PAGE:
• Add quotation marks to search for a specific term. For instance, if you search for tie-dye masks without quotations, the search engine will look for any of those three words, in any order. You will get better results with “tie-dye masks."
• Add a plus or minus sign to include or omit results. For example, type “recipes -chicken” if you don't want to see any chicken recipes. Or type “best games -nintendo” to omit games for Nintendo platforms.
• Add “allintitle” in the search box before the keywords to make sure the results will include all the keywords you searched for in the title.
• Add “HD” to your search query to get high-definition results. You also can add “3D” for three-dimensional content.
• Add “channel” or “playlist” to your search query to find sets of related videos.
8. Share a video starting in the middle
Did you watch a part of a video you just have to share? Instead of sending the entire video to play from the start, YouTube lets you share a URL that takes someone to an exact moment in the video.
On the desktop version, pause the video at the time you want, right click over the video and then select Copy video URL at current time. Now you can paste that URL into a message and send to a friend.
9. Watch 360-degree videos
Ever wanted to go somewhere you couldn't, such as an expensive bucket-list African safari, or back in time to the dinosaur age or an outer space vacation? You can experience it on YouTube with 360-degree videos.
If it's a 360-degree video recorded with a special camera or created with a computer program, move your phone or tablet — iOS or Android — around when in full-screen mode, and you'll see all the different angles while the video plays, or press your finger on the screen and manually move it around. On the desktop, use your mouse to drag the point of view around.
You can watch YouTube's more than 1 million virtual reality (VR) videos on a VR headset. Download the YouTube app inside your VR headset — such as Oculus Go, Oculus Rift, Oculus Quest or PlayStation VR — and launch fully immersive videos that change the “camera” angle whenever you move your head.
10. Watch videos with captions
YouTube says it has more than 2 billion videos with automatic captions. This could help you better understand the thick accents in a British soap opera or perhaps not disturb others around you. Just click on the Settings icon and choose to enable captions. If you want to see the closed captions in another language, you also can get an automatic translation where available.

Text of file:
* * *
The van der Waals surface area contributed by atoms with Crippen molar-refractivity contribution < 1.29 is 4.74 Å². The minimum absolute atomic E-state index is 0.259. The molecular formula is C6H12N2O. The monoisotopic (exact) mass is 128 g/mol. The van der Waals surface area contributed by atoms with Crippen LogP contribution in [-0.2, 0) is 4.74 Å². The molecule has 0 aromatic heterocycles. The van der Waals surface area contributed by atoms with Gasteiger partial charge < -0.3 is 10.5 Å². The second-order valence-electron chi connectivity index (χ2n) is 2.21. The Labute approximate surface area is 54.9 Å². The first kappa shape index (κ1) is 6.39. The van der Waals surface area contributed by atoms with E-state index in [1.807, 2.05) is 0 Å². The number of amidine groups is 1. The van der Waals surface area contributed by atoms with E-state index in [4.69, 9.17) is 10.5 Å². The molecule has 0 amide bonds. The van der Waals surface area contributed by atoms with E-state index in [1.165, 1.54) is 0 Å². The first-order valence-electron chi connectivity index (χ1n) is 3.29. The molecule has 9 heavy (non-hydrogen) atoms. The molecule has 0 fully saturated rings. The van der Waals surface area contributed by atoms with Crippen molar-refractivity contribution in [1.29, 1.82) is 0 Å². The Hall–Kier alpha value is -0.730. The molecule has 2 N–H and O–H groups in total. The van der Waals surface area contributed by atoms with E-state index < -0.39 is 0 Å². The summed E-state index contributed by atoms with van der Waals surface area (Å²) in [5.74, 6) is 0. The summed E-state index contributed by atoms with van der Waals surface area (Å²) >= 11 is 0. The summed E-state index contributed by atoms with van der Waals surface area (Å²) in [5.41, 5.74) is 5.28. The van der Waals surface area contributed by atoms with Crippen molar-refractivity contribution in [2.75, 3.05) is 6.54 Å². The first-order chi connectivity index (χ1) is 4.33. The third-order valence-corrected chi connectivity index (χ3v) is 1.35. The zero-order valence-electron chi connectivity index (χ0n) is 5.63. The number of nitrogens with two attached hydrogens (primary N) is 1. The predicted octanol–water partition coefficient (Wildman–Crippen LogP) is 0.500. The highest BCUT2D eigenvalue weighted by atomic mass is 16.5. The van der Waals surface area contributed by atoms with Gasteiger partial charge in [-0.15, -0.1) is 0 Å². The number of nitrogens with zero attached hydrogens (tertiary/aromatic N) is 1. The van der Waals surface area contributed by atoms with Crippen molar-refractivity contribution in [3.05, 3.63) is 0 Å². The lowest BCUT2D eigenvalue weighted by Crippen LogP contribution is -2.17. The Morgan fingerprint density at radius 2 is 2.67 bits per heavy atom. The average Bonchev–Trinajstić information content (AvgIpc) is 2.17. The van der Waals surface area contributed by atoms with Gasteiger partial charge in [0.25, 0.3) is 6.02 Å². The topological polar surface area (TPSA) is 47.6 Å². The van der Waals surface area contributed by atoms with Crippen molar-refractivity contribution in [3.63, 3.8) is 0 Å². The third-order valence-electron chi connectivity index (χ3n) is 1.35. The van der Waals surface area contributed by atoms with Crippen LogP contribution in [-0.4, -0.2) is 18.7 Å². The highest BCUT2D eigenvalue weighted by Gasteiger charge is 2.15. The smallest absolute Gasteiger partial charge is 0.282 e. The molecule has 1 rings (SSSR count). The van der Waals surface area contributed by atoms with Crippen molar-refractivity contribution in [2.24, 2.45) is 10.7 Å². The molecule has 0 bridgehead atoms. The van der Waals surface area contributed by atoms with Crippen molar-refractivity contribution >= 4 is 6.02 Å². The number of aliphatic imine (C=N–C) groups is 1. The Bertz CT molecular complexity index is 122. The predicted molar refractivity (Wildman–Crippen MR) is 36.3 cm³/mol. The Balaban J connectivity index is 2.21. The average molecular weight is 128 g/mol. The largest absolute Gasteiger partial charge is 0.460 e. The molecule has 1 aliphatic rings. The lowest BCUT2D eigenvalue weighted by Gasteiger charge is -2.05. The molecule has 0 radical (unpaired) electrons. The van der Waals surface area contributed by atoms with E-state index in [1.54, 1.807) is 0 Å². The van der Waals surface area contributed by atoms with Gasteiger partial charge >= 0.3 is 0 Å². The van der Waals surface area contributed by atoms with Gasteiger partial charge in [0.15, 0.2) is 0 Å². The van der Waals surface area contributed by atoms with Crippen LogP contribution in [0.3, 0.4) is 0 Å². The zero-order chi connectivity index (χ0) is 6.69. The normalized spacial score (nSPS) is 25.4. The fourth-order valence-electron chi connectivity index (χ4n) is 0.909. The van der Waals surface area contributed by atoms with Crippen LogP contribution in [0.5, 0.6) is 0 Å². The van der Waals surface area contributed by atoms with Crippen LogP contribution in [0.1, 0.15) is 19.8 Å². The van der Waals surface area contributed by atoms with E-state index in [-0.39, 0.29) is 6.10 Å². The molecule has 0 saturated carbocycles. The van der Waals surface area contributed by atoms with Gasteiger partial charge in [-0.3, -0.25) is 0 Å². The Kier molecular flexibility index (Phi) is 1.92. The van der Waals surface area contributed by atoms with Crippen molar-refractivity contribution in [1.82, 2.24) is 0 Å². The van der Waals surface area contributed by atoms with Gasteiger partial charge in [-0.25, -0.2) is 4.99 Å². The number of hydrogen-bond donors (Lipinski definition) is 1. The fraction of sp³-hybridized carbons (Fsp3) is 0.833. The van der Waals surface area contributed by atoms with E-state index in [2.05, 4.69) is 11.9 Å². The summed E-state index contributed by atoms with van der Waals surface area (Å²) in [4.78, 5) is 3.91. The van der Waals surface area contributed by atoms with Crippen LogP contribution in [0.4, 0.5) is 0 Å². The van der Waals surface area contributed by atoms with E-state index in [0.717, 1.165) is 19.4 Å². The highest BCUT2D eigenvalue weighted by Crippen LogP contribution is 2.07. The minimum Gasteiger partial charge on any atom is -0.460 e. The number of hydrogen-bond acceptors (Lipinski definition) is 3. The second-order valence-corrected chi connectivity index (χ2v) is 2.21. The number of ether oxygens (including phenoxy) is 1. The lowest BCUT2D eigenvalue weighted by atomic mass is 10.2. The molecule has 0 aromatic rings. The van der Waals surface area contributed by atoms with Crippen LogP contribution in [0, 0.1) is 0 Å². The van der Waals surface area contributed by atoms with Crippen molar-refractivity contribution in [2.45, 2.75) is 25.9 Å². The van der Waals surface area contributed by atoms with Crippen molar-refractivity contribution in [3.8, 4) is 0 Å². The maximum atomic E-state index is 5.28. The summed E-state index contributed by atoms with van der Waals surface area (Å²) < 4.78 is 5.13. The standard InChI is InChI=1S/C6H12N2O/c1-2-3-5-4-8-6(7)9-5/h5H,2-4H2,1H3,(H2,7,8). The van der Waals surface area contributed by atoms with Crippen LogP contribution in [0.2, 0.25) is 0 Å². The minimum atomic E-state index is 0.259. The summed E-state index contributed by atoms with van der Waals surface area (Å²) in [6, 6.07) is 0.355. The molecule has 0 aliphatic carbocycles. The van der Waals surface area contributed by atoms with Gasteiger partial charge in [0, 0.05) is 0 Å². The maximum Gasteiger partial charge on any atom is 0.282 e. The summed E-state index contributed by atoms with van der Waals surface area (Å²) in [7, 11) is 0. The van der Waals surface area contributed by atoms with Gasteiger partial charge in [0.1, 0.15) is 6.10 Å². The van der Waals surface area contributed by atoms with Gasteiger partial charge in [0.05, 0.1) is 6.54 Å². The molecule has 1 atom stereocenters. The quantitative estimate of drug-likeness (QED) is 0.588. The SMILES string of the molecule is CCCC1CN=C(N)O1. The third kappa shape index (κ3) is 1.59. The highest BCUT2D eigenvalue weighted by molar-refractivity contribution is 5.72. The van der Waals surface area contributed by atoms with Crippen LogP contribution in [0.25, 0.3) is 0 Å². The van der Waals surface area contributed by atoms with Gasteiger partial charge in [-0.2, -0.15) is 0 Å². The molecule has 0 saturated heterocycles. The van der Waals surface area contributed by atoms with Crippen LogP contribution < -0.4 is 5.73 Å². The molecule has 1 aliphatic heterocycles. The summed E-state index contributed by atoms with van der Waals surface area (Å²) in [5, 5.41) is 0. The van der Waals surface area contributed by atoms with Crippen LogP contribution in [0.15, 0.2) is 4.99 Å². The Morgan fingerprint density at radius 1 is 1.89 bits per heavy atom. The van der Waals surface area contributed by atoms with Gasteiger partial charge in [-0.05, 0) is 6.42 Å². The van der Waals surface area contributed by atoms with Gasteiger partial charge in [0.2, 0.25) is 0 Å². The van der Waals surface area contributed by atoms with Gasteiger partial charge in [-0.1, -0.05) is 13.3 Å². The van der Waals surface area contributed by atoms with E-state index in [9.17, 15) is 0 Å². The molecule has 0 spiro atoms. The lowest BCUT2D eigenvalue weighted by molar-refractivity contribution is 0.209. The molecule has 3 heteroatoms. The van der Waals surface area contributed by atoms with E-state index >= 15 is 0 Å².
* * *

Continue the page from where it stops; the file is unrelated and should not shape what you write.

Other video-sharing platforms to explore
As big as YouTube is, it’s not the only player in town. Several other free video streaming services are available. Three to check out:
• Dailymotion. Owned primarily by French media conglomerate Vivend, Dailymotion says it has more than 300 million monthly users. Content, available in 183 languages, is divided into featured videos that are profiled on the front page of the website and app, as well as in categories including news, sports and entertainment. Dailymotion includes 4K and 360-degree videos.
• Facebook Watch. Leveraging the enormous popularity of its parent social media platform, Facebook Watch is a free, 4-year-old YouTube alternative that includes original — and often exclusive — content produced by partners and personalized recommendations based on your viewing history, social media activity such as “liking” certain posts, and what’s trending. Like YouTube, short- and long-form videos are offered. In fall 2020, the ad-supported platform said it had 1.25 billion users a month.
• Vimeo. With a self-reported 200 million users, Vimeo is another incredibly popular streaming platform that focuses primarily on delivering high-definition video. Along with ad-supported access to upload or view videos, it has ad-free subscription plans for video content producers and businesses. You can search for what to watch or browse through “human-curated” staff picks, video premieres and award-winning content.
Marc Saltzman is a contributing writer who covers personal technology. His work also appears in USA Today and other national publications. He hosts the podcast series Tech It Out and is the author of several books, including Apple Watch for Dummies and Siri for Dummies.